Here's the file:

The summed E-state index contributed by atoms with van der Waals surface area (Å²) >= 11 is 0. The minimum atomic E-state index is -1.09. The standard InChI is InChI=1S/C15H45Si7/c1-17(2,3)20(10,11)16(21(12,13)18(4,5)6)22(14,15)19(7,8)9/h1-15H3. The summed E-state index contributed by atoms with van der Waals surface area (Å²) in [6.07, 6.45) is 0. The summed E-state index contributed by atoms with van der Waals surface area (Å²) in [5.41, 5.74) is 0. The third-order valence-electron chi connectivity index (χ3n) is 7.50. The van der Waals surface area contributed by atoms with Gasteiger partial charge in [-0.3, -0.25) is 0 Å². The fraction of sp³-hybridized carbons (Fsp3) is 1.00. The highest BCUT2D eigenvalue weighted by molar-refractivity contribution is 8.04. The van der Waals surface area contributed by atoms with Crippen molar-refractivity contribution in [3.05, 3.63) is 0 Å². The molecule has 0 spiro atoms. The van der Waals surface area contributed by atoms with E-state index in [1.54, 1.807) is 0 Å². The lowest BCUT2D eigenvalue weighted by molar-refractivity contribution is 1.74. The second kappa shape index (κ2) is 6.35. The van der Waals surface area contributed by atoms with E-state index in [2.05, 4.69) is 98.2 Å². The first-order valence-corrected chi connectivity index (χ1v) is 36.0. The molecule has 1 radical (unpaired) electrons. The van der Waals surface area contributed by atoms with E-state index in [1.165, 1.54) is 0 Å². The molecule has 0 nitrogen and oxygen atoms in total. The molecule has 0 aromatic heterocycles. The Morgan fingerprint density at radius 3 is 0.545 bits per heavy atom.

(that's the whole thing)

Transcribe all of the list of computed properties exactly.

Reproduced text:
The summed E-state index contributed by atoms with van der Waals surface area (Å²) >= 11 is 0. The minimum atomic E-state index is -1.09. The standard InChI is InChI=1S/C15H45Si7/c1-17(2,3)20(10,11)16(21(12,13)18(4,5)6)22(14,15)19(7,8)9/h1-15H3. The summed E-state index contributed by atoms with van der Waals surface area (Å²) in [6.07, 6.45) is 0. The summed E-state index contributed by atoms with van der Waals surface area (Å²) in [5.41, 5.74) is 0. The third-order valence-electron chi connectivity index (χ3n) is 7.50. The van der Waals surface area contributed by atoms with Gasteiger partial charge in [-0.3, -0.25) is 0 Å². The fraction of sp³-hybridized carbons (Fsp3) is 1.00. The highest BCUT2D eigenvalue weighted by molar-refractivity contribution is 8.04. The van der Waals surface area contributed by atoms with Crippen molar-refractivity contribution in [3.05, 3.63) is 0 Å². The molecule has 0 spiro atoms. The van der Waals surface area contributed by atoms with E-state index in [1.54, 1.807) is 0 Å². The lowest BCUT2D eigenvalue weighted by molar-refractivity contribution is 1.74. The second kappa shape index (κ2) is 6.35. The van der Waals surface area contributed by atoms with E-state index in [2.05, 4.69) is 98.2 Å². The first-order valence-corrected chi connectivity index (χ1v) is 36.0. The molecule has 1 radical (unpaired) electrons. The van der Waals surface area contributed by atoms with E-state index in [1.165, 1.54) is 0 Å². The molecule has 0 nitrogen and oxygen atoms in total. The molecule has 0 aromatic heterocycles. The Morgan fingerprint density at radius 3 is 0.545 bits per heavy atom.